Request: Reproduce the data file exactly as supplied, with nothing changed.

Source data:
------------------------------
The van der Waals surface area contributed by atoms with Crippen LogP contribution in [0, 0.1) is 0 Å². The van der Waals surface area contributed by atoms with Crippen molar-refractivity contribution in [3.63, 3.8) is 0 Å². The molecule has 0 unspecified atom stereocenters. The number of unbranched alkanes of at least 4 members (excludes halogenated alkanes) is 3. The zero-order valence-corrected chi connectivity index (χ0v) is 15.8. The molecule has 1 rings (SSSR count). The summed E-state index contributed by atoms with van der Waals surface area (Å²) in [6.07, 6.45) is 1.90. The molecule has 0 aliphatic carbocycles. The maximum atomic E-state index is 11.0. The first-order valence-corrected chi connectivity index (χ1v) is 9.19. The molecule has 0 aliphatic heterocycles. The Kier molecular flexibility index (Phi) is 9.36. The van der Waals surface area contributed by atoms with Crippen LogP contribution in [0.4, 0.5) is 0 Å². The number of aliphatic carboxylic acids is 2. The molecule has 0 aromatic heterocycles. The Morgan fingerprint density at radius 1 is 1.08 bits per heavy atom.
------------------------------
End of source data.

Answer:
The van der Waals surface area contributed by atoms with Crippen LogP contribution in [0, 0.1) is 0 Å². The van der Waals surface area contributed by atoms with Crippen molar-refractivity contribution in [3.63, 3.8) is 0 Å². The molecule has 0 unspecified atom stereocenters. The number of unbranched alkanes of at least 4 members (excludes halogenated alkanes) is 3. The zero-order valence-corrected chi connectivity index (χ0v) is 15.8. The molecule has 1 rings (SSSR count). The summed E-state index contributed by atoms with van der Waals surface area (Å²) in [6.07, 6.45) is 1.90. The molecule has 0 aliphatic carbocycles. The maximum atomic E-state index is 11.0. The first-order valence-corrected chi connectivity index (χ1v) is 9.19. The molecule has 0 aliphatic heterocycles. The Kier molecular flexibility index (Phi) is 9.36. The van der Waals surface area contributed by atoms with Crippen LogP contribution in [0.4, 0.5) is 0 Å². The number of aliphatic carboxylic acids is 2. The molecule has 0 aromatic heterocycles. The Morgan fingerprint density at radius 1 is 1.08 bits per heavy atom.